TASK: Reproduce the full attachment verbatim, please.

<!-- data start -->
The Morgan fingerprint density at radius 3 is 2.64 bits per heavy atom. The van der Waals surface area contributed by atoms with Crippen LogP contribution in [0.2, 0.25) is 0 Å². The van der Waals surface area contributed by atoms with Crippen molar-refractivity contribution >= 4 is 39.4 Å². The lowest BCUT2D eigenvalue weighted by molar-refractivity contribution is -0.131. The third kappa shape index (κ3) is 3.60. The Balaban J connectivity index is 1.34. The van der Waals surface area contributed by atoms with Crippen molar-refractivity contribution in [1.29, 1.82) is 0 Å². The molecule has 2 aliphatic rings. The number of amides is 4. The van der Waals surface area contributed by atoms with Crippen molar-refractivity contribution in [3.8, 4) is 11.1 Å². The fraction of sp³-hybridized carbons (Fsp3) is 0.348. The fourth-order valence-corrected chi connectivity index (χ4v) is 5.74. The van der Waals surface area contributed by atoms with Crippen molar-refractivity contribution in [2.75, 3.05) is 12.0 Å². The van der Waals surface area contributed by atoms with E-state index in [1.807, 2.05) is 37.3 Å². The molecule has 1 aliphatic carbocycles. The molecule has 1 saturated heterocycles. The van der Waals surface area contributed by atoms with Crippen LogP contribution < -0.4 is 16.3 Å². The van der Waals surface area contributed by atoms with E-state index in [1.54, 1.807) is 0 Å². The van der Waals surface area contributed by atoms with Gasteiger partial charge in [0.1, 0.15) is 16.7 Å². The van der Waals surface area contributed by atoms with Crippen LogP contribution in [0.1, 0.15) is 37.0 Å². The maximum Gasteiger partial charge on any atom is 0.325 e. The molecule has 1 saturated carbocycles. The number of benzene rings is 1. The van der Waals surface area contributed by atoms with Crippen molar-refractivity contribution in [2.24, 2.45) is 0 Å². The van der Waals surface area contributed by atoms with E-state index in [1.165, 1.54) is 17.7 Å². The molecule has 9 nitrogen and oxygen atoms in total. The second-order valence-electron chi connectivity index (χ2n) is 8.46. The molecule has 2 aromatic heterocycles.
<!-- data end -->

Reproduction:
The Morgan fingerprint density at radius 3 is 2.64 bits per heavy atom. The van der Waals surface area contributed by atoms with Crippen LogP contribution in [0.2, 0.25) is 0 Å². The van der Waals surface area contributed by atoms with Crippen molar-refractivity contribution >= 4 is 39.4 Å². The lowest BCUT2D eigenvalue weighted by molar-refractivity contribution is -0.131. The third kappa shape index (κ3) is 3.60. The Balaban J connectivity index is 1.34. The van der Waals surface area contributed by atoms with Crippen molar-refractivity contribution in [1.29, 1.82) is 0 Å². The molecule has 2 aliphatic rings. The number of amides is 4. The van der Waals surface area contributed by atoms with Crippen molar-refractivity contribution in [3.8, 4) is 11.1 Å². The fraction of sp³-hybridized carbons (Fsp3) is 0.348. The fourth-order valence-corrected chi connectivity index (χ4v) is 5.74. The van der Waals surface area contributed by atoms with Crippen molar-refractivity contribution in [2.75, 3.05) is 12.0 Å². The van der Waals surface area contributed by atoms with E-state index in [1.807, 2.05) is 37.3 Å². The molecule has 1 aliphatic carbocycles. The molecule has 1 saturated heterocycles. The van der Waals surface area contributed by atoms with Crippen LogP contribution < -0.4 is 16.3 Å². The van der Waals surface area contributed by atoms with E-state index in [1.54, 1.807) is 0 Å². The van der Waals surface area contributed by atoms with Gasteiger partial charge in [0.1, 0.15) is 16.7 Å². The van der Waals surface area contributed by atoms with Crippen LogP contribution in [0.1, 0.15) is 37.0 Å². The maximum Gasteiger partial charge on any atom is 0.325 e. The molecule has 1 saturated carbocycles. The number of benzene rings is 1. The van der Waals surface area contributed by atoms with Crippen molar-refractivity contribution in [2.24, 2.45) is 0 Å². The van der Waals surface area contributed by atoms with E-state index in [1.165, 1.54) is 17.7 Å². The molecule has 9 nitrogen and oxygen atoms in total. The second-order valence-electron chi connectivity index (χ2n) is 8.46. The molecule has 2 aromatic heterocycles.